Pa Lawmakers Discuss Environmental Impacts of Cryptocurrency Mining
HARRISBURG, Pa. (ErieNewsNow) - Today, the state House Environmental Resources and Energy Committee heard testimony on the topic of cryptocurrency mining. To mine, or produce a cryptocurrency, like Bitcoin, requires a lot of energy. That energy is used for the computational process that records and secures transactions in Bitcoin and similar digital currencies.
The practice has drawn scrutiny from climate advocates who say it’s harming the environment.
“Climate change is the issue of our time,” said Rep. Greg Vitali (D-Delaware), Chairman of the House Environmental Resources and Energy Committee.
“Miners typically use thousands of special purpose computers to maximize the amount of guesses they make in the minimum amount of time. These computers use a huge amount of energy,” said Rob Altenburg, Sr. Director of energy and climate at PennFuture.
“It is estimated that cryptocurrency mining facilities for the proof-of-work based crypto currency, Bitcoin, uses more energy than all the processing for Google, Amazon, and Facebook combined,” said New York State Assemblymember Dr. Anna Kelles (D-125).
Dr. Kelles authored legislation to put a temporary moratorium on the purchase of retired fossil fuel power plants for the purpose of crypto mining. She explained in her testimony today why she believes it’s important to look closely at the environmental impacts of mining cryptocurrencies and how Pennsylvania’s environment could benefit from tighter regulations or legislation like hers.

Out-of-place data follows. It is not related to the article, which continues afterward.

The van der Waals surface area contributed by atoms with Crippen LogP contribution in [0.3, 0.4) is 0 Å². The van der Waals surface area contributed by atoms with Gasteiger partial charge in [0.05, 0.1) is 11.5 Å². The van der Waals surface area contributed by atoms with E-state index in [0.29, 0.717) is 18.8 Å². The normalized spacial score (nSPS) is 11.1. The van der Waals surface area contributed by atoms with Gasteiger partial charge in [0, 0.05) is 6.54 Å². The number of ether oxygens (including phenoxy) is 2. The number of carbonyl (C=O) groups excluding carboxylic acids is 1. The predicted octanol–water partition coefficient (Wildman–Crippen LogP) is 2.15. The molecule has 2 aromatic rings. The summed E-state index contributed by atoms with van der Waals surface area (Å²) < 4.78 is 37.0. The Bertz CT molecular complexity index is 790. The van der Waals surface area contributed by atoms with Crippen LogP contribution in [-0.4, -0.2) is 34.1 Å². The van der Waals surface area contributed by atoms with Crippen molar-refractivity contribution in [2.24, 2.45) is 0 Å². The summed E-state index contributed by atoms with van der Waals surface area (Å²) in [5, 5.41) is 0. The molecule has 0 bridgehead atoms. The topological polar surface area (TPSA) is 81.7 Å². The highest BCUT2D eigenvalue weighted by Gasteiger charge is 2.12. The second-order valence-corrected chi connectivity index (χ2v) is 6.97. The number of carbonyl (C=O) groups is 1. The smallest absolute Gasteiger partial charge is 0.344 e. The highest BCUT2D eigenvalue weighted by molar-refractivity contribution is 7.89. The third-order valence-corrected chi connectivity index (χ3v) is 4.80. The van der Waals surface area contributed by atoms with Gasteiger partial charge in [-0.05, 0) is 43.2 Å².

But crypto mining advocates say their operations are necessary and that they offer a unique solution to a decades-long problem in Pennsylvania: waste coal.
“We’ve been made out to be like a renegade power producers that are running terribly inefficient power plants that are polluting more than even regular thermal coal plants. Our plants were designed for mediation as a priority, not power production,” said Gregory Beard, the Co-Chairman and CEO of Stronghold Digital Mining.
Beard says that if operations are limited in the U.S., mining will be ramped up elsewhere, potentially in a different country that doesn’t have as strict emission standards.
“Let's let the mining continue to happen here where we have the proper emissions controls rather than elsewhere around the world where they may not,” said Beard.
Some Republican lawmakers agree.
“They’re actually cleaning up a lot of waste coal facilities, waste coal that plagues the Commonwealth,” said Rep. Martin Causer (R-Mckean/Cameron/Potter), Minority Chairman of the committee. I think this is an opportunity that we have to clean up this waste coal and I think that was missing from some of the testimony today. There's a lot more we need to learn for this, and I think going forward, first we need to digest what we heard today but also look for more sources of information because it was very one-sided today,” he added.
Causer says that more energy sources will lead to a more reliable power grid.
“We need multiple sources of energy to make sure that our grid is reliable. We need more energy production in this state, not less,” said Causer.